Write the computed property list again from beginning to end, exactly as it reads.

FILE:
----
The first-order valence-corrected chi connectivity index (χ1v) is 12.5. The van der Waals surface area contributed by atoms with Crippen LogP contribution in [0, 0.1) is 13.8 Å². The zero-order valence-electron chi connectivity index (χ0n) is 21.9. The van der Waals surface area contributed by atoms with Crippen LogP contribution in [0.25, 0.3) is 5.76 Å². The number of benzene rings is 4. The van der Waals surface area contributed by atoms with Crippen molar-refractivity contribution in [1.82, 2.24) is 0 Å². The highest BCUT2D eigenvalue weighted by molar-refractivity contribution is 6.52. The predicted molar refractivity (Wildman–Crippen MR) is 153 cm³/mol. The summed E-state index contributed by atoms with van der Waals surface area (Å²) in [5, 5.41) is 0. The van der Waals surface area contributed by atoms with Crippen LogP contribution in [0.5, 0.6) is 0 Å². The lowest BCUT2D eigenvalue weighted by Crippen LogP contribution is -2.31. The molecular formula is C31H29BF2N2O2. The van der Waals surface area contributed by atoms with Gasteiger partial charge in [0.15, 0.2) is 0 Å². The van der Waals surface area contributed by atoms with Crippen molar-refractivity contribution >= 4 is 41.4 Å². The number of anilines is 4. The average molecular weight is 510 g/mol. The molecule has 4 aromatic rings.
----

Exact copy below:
The first-order valence-corrected chi connectivity index (χ1v) is 12.5. The van der Waals surface area contributed by atoms with Crippen LogP contribution in [0, 0.1) is 13.8 Å². The zero-order valence-electron chi connectivity index (χ0n) is 21.9. The van der Waals surface area contributed by atoms with Crippen LogP contribution in [0.25, 0.3) is 5.76 Å². The number of benzene rings is 4. The van der Waals surface area contributed by atoms with Crippen molar-refractivity contribution in [1.82, 2.24) is 0 Å². The highest BCUT2D eigenvalue weighted by molar-refractivity contribution is 6.52. The predicted molar refractivity (Wildman–Crippen MR) is 153 cm³/mol. The summed E-state index contributed by atoms with van der Waals surface area (Å²) in [5, 5.41) is 0. The van der Waals surface area contributed by atoms with Crippen LogP contribution in [0.5, 0.6) is 0 Å². The lowest BCUT2D eigenvalue weighted by Crippen LogP contribution is -2.31. The molecular formula is C31H29BF2N2O2. The van der Waals surface area contributed by atoms with Gasteiger partial charge in [0.15, 0.2) is 0 Å². The van der Waals surface area contributed by atoms with Crippen molar-refractivity contribution >= 4 is 41.4 Å². The number of anilines is 4. The average molecular weight is 510 g/mol. The molecule has 4 aromatic rings.